Sukhoi Su-12

The Sukhoi Su-12 (Aircraft RK) was a prototype Soviet reconnaissance and artillery spotter aircraft developed during World War II.

Sukhoi Su-12 3-view.svg
Role Reconnaissance aircraft
Manufacturer Sukhoi
Designer Pavel Sukhoi
First flight 26 August 1947
Status Prototype
Primary user Soviet Air Forces
Number built 1


In November 1943, the Sukhoi OKB designed an artillery spotter aircraft based on the German Focke-Wulf Fw 189.[1] As designed, the aircraft had a crew of three and was powered by a pair of Shvetsov M-62 engines. The aircraft was initially denied funding but was eventually approved thanks to an intervention by the Soviet Chief Marshal of Artillery N.N. Voronov.[1] As a result of evolving specifications, the crew was increased to four and the engines were changed to more powerful Shvetsov ASh-82M with 1,640 kW (2,200 hp).

The Su-12 prototype flew on 26 August 1947 with N.D. Fikson at the controls. The test flight program was completed by 30 October. Due to problems with the ASh-82M engines, the powerplant was changed to ASh-82FN making 1,380 kW (1,850 hp), but while reliable, the less-powerful engines caused the Su-12 to miss its top speed and service ceiling specifications.[1] The Su-12 successfully completed government testing in September 1949 and was recommended for production. Due to lack of production capacity in the USSR, in October 1949 it was proposed to build the airplane in Czechoslovakia. However, the application for production was denied, citing failure to meet performance specifications.[1] Subsequent efforts by the Sukhoi Design Bureau to secure funding and continue work on the Su-12 were denied.


  Soviet Union

Specifications (Su-12)Edit

Data from Shavrov,[2] OKB Sukhoi[3]

General characteristics

  • Crew: 3
  • Length: 11.92 m (39 ft 1 in)
  • Wingspan: 21.57 m (70 ft 9 in)
  • Height: 5.54 m (18 ft 2 in)
  • Wing area: 52 m2 (560 sq ft)
  • Airfoil: root: NACA 23014; tip: NACA 23009.25[4]
  • Empty weight: 6,970 kg (15,366 lb)
  • Gross weight: 9,610 kg (21,186 lb)
  • Fuel capacity: 620 L (160 US gal; 140 imp gal) in two wing tanks and two engine nacelle tanks
  • Powerplant: 2 × Shvetsov ASh-82FN 14-cylinder air-cooled radial piston engines, 1,380 kW (1,850 hp) each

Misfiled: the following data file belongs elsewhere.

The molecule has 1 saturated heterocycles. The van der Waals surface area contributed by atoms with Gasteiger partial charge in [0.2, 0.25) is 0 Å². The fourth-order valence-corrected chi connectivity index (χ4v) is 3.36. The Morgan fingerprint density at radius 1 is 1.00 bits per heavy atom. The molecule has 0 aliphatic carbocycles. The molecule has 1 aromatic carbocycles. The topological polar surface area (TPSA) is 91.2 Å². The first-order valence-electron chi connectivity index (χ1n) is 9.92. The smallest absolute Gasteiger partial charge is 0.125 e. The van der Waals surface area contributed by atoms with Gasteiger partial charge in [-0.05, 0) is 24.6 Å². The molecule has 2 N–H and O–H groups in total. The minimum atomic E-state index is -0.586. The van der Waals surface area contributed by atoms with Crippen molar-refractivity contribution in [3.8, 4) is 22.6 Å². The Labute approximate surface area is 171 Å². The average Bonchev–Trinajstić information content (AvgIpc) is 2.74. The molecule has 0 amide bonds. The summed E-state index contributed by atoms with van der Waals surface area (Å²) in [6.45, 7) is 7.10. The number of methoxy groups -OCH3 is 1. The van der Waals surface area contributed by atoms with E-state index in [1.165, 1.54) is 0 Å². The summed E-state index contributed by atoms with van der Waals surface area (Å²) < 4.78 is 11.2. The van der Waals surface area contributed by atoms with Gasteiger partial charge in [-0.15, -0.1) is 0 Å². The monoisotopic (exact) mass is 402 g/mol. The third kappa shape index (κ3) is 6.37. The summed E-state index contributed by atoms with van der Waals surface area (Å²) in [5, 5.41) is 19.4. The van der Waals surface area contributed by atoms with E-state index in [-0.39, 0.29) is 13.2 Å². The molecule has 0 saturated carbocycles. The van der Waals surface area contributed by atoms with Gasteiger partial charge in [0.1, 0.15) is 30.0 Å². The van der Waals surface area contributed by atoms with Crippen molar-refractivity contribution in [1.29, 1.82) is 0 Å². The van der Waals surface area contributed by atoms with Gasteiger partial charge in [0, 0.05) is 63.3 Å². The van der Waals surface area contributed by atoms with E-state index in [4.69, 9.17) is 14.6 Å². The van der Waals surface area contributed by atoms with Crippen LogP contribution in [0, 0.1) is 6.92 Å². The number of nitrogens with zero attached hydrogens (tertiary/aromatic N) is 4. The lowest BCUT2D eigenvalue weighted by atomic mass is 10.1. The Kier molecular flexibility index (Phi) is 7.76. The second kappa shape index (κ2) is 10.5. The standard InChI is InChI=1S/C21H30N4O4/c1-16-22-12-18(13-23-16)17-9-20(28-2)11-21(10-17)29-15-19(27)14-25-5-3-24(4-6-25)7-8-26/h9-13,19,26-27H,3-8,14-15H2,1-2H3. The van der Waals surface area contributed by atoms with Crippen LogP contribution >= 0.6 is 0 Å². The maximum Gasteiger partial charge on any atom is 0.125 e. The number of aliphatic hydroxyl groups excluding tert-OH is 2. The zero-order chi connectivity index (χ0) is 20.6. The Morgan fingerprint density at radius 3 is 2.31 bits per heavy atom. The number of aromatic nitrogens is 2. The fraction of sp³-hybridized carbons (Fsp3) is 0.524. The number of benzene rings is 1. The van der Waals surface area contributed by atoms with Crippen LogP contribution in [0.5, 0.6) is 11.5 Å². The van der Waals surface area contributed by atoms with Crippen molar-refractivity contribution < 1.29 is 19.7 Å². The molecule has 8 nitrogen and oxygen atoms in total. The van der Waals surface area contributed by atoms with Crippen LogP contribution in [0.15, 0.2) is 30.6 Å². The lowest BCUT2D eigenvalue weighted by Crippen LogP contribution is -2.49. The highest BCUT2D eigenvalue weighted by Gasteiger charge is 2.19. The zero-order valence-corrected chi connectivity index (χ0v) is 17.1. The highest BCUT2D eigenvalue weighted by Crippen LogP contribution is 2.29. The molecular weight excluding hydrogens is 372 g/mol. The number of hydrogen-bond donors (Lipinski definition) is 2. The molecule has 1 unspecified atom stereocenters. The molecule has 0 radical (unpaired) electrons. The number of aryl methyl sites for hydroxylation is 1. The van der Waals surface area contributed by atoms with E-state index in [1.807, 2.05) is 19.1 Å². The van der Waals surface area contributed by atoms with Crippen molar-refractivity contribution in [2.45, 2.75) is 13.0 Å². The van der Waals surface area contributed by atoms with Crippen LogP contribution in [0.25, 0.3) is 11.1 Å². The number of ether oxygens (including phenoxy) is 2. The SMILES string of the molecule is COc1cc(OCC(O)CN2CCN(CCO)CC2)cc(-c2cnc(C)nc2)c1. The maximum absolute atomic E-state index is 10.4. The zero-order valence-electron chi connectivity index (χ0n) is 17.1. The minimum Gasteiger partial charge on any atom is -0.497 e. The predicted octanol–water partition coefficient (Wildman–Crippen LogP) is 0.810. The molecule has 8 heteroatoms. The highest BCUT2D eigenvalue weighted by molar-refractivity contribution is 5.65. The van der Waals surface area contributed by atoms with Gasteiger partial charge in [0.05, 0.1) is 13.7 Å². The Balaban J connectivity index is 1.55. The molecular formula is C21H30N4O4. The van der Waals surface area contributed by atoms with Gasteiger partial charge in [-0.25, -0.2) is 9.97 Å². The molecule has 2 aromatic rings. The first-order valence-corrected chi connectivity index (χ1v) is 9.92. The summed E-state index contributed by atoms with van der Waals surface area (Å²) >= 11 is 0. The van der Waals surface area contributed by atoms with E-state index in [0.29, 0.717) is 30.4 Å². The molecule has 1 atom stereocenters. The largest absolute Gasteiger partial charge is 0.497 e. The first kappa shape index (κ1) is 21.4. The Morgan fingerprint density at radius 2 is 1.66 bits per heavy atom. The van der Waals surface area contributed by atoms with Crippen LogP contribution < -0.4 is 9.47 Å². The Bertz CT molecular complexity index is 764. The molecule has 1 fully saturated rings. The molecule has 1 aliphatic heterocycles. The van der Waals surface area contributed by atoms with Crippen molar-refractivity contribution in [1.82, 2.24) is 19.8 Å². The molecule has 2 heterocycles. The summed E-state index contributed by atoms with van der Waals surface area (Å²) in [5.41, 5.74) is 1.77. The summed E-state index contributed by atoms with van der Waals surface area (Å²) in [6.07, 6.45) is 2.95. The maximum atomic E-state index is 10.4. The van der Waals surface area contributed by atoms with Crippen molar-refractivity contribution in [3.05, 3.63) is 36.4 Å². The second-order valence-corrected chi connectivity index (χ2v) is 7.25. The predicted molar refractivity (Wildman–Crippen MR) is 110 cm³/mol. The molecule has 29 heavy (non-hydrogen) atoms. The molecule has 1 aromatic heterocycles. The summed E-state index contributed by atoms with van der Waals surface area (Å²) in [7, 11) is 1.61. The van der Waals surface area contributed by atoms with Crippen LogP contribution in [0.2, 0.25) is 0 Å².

• Propellers: 4-bladed AV-9VF21K, 3.6 m (11 ft 10 in) diameter feathering constant-speed propellers


  • Maximum speed: 531 km/h (330 mph, 287 kn) at 5,600 m (18,373 ft)
  • Range: 1,140 km (710 mi, 620 nmi) at 1,000 m (3,281 ft)
  • Endurance: >4 hours at 1,000 m (3,281 ft)
  • Service ceiling: 11,000 m (36,000 ft)
  • Time to altitude: 5,000 m (16,404 ft) in 7 minutes 30 seconds
  • Take-off run: 230 m (755 ft)
  • Landing run: 320 m (1,050 ft)


  • Guns: 4 × 20 mm Berezin B-20 autocannon (1 fixed forward-firing, 2 in the upper turret, 1 in the tail turret)
  • Bombs: Up to 800 kg (1,765 lb) of bombs

See alsoEdit

Aircraft of comparable role, configuration, and era


  • Antonov,Vladimir & Gordon, Yefim & others. OKB Sukhoi”. Leicester. Midland. 1996. ISBN 1-85780-012-5

External linksEdit


  1. ^ a b c d "Sukhoi Su-12". Sukhoi Company Museum. Archived from the original on 2011-09-29. Retrieved 2007-01-14.
  2. ^ Shavrov V.B. (1994). Istoriia konstruktskii samoletov v SSSR, 1938-1950 gg. (3 izd.). Mashinostroenie. ISBN 5217004770.
  3. ^ Antonov, Vladimir; Gordon, Yefim; Gordyukov, Nikolai; Yakovlev, Vladimir; Zenkin, Vyacheslav; Carruth, Lenox; Miller, Jay (1996). OKB Sukhoi : a history of the design bureau and its aircraft (1st ed.). Earl Shilton: Midland Publishing. pp. 73–75. ISBN 9781857800128.
  4. ^ Lednicer, David. "The Incomplete Guide to Airfoil Usage". Retrieved 16 April 2019.